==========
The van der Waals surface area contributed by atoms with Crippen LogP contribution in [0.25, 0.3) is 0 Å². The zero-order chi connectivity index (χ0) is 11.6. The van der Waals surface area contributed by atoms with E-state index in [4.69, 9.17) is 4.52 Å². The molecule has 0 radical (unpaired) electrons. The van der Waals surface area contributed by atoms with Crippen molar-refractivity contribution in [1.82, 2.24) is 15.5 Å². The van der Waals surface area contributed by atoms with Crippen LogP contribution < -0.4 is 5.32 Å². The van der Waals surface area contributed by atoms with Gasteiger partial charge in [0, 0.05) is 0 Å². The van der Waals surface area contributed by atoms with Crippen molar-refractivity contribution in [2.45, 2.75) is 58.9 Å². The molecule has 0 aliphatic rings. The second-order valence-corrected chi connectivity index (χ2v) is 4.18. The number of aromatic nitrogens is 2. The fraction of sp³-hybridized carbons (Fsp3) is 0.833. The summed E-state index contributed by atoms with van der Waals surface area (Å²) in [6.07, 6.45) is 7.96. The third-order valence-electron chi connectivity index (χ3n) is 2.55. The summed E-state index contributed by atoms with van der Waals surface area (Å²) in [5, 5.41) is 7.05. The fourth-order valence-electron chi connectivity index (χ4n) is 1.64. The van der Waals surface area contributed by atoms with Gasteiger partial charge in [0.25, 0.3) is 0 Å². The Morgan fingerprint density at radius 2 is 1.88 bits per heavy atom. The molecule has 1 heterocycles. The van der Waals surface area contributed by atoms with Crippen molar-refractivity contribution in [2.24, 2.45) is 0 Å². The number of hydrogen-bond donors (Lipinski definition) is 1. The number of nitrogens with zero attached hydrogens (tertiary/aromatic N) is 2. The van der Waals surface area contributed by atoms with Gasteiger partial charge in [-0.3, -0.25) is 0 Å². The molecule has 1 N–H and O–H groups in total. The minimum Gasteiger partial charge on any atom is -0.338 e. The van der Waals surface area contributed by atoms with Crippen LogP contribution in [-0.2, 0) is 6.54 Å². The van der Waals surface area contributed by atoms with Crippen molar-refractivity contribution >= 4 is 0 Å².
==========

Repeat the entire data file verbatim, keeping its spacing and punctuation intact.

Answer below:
The van der Waals surface area contributed by atoms with Crippen LogP contribution in [0.25, 0.3) is 0 Å². The zero-order chi connectivity index (χ0) is 11.6. The van der Waals surface area contributed by atoms with E-state index in [4.69, 9.17) is 4.52 Å². The molecule has 0 radical (unpaired) electrons. The van der Waals surface area contributed by atoms with Crippen molar-refractivity contribution in [1.82, 2.24) is 15.5 Å². The van der Waals surface area contributed by atoms with Crippen LogP contribution < -0.4 is 5.32 Å². The van der Waals surface area contributed by atoms with Gasteiger partial charge in [0, 0.05) is 0 Å². The van der Waals surface area contributed by atoms with Crippen molar-refractivity contribution in [2.45, 2.75) is 58.9 Å². The molecule has 0 aliphatic rings. The second-order valence-corrected chi connectivity index (χ2v) is 4.18. The number of aromatic nitrogens is 2. The fraction of sp³-hybridized carbons (Fsp3) is 0.833. The summed E-state index contributed by atoms with van der Waals surface area (Å²) in [6.07, 6.45) is 7.96. The third-order valence-electron chi connectivity index (χ3n) is 2.55. The summed E-state index contributed by atoms with van der Waals surface area (Å²) in [5, 5.41) is 7.05. The fourth-order valence-electron chi connectivity index (χ4n) is 1.64. The van der Waals surface area contributed by atoms with Gasteiger partial charge in [0.25, 0.3) is 0 Å². The Morgan fingerprint density at radius 2 is 1.88 bits per heavy atom. The molecule has 1 heterocycles. The van der Waals surface area contributed by atoms with Crippen molar-refractivity contribution in [2.24, 2.45) is 0 Å². The number of hydrogen-bond donors (Lipinski definition) is 1. The number of nitrogens with zero attached hydrogens (tertiary/aromatic N) is 2. The van der Waals surface area contributed by atoms with Gasteiger partial charge in [-0.3, -0.25) is 0 Å². The molecule has 1 N–H and O–H groups in total. The minimum Gasteiger partial charge on any atom is -0.338 e. The van der Waals surface area contributed by atoms with Crippen LogP contribution in [-0.2, 0) is 6.54 Å². The van der Waals surface area contributed by atoms with Crippen molar-refractivity contribution >= 4 is 0 Å².